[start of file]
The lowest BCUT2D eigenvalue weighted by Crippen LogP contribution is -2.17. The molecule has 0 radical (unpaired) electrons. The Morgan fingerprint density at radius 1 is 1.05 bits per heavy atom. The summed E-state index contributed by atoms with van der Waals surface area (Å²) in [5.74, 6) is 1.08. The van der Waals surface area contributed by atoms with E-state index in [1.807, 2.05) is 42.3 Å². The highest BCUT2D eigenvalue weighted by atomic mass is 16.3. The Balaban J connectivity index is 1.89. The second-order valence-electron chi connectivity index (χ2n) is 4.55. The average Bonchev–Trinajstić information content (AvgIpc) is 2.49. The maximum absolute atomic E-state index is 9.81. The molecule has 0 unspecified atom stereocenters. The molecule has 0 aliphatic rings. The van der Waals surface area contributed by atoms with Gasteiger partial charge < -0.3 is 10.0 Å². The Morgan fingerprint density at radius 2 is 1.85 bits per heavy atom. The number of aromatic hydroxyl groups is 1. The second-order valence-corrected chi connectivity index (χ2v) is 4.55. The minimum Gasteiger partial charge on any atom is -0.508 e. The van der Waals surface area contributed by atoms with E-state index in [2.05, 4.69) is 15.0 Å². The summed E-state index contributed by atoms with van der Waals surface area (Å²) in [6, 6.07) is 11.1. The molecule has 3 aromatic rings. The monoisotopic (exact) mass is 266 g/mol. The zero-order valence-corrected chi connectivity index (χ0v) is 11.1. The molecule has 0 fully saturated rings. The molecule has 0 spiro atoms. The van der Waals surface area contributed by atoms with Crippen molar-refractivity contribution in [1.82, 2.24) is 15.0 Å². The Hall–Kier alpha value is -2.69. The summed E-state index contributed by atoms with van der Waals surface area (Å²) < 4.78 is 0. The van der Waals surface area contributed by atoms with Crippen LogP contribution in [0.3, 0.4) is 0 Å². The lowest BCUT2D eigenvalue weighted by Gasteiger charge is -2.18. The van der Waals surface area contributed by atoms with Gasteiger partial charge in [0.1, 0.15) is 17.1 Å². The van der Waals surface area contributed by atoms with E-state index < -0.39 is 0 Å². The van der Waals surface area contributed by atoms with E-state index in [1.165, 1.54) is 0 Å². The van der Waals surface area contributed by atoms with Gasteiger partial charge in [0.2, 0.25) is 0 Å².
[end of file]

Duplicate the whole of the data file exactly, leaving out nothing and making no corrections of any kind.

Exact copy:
The lowest BCUT2D eigenvalue weighted by Crippen LogP contribution is -2.17. The molecule has 0 radical (unpaired) electrons. The Morgan fingerprint density at radius 1 is 1.05 bits per heavy atom. The summed E-state index contributed by atoms with van der Waals surface area (Å²) in [5.74, 6) is 1.08. The van der Waals surface area contributed by atoms with E-state index in [1.807, 2.05) is 42.3 Å². The highest BCUT2D eigenvalue weighted by atomic mass is 16.3. The Balaban J connectivity index is 1.89. The second-order valence-electron chi connectivity index (χ2n) is 4.55. The average Bonchev–Trinajstić information content (AvgIpc) is 2.49. The maximum absolute atomic E-state index is 9.81. The molecule has 0 unspecified atom stereocenters. The molecule has 0 aliphatic rings. The van der Waals surface area contributed by atoms with Gasteiger partial charge < -0.3 is 10.0 Å². The Morgan fingerprint density at radius 2 is 1.85 bits per heavy atom. The number of aromatic hydroxyl groups is 1. The second-order valence-corrected chi connectivity index (χ2v) is 4.55. The minimum Gasteiger partial charge on any atom is -0.508 e. The van der Waals surface area contributed by atoms with E-state index in [2.05, 4.69) is 15.0 Å². The summed E-state index contributed by atoms with van der Waals surface area (Å²) in [6, 6.07) is 11.1. The molecule has 3 aromatic rings. The monoisotopic (exact) mass is 266 g/mol. The zero-order valence-corrected chi connectivity index (χ0v) is 11.1. The molecule has 0 fully saturated rings. The molecule has 0 spiro atoms. The van der Waals surface area contributed by atoms with Crippen molar-refractivity contribution in [1.82, 2.24) is 15.0 Å². The Hall–Kier alpha value is -2.69. The summed E-state index contributed by atoms with van der Waals surface area (Å²) < 4.78 is 0. The van der Waals surface area contributed by atoms with Crippen LogP contribution in [0.3, 0.4) is 0 Å². The lowest BCUT2D eigenvalue weighted by Gasteiger charge is -2.18. The van der Waals surface area contributed by atoms with Gasteiger partial charge in [0.1, 0.15) is 17.1 Å². The van der Waals surface area contributed by atoms with E-state index < -0.39 is 0 Å². The van der Waals surface area contributed by atoms with E-state index in [1.165, 1.54) is 0 Å². The van der Waals surface area contributed by atoms with Gasteiger partial charge in [0.2, 0.25) is 0 Å².